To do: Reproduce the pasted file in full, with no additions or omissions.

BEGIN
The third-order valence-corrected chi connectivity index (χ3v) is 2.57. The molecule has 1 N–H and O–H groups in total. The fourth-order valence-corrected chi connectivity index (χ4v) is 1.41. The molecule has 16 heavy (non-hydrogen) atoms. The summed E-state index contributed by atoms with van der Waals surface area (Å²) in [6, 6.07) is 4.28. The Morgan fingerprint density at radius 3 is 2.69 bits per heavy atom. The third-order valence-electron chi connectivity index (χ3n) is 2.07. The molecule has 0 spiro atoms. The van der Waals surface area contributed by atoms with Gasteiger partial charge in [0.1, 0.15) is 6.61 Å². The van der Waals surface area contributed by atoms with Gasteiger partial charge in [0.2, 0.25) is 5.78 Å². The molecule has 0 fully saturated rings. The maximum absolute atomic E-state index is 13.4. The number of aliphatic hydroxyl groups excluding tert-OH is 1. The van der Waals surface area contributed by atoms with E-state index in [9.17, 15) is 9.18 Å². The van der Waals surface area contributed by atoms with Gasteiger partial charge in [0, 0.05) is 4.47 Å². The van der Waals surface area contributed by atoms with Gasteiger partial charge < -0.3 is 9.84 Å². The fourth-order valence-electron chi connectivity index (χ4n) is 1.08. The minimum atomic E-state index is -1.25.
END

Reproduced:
The third-order valence-corrected chi connectivity index (χ3v) is 2.57. The molecule has 1 N–H and O–H groups in total. The fourth-order valence-corrected chi connectivity index (χ4v) is 1.41. The molecule has 16 heavy (non-hydrogen) atoms. The summed E-state index contributed by atoms with van der Waals surface area (Å²) in [6, 6.07) is 4.28. The Morgan fingerprint density at radius 3 is 2.69 bits per heavy atom. The third-order valence-electron chi connectivity index (χ3n) is 2.07. The molecule has 0 spiro atoms. The van der Waals surface area contributed by atoms with Gasteiger partial charge in [0.1, 0.15) is 6.61 Å². The van der Waals surface area contributed by atoms with Gasteiger partial charge in [0.2, 0.25) is 5.78 Å². The molecule has 0 fully saturated rings. The maximum absolute atomic E-state index is 13.4. The number of aliphatic hydroxyl groups excluding tert-OH is 1. The van der Waals surface area contributed by atoms with E-state index in [9.17, 15) is 9.18 Å². The van der Waals surface area contributed by atoms with Gasteiger partial charge in [0, 0.05) is 4.47 Å². The van der Waals surface area contributed by atoms with Gasteiger partial charge < -0.3 is 9.84 Å². The fourth-order valence-electron chi connectivity index (χ4n) is 1.08. The minimum atomic E-state index is -1.25.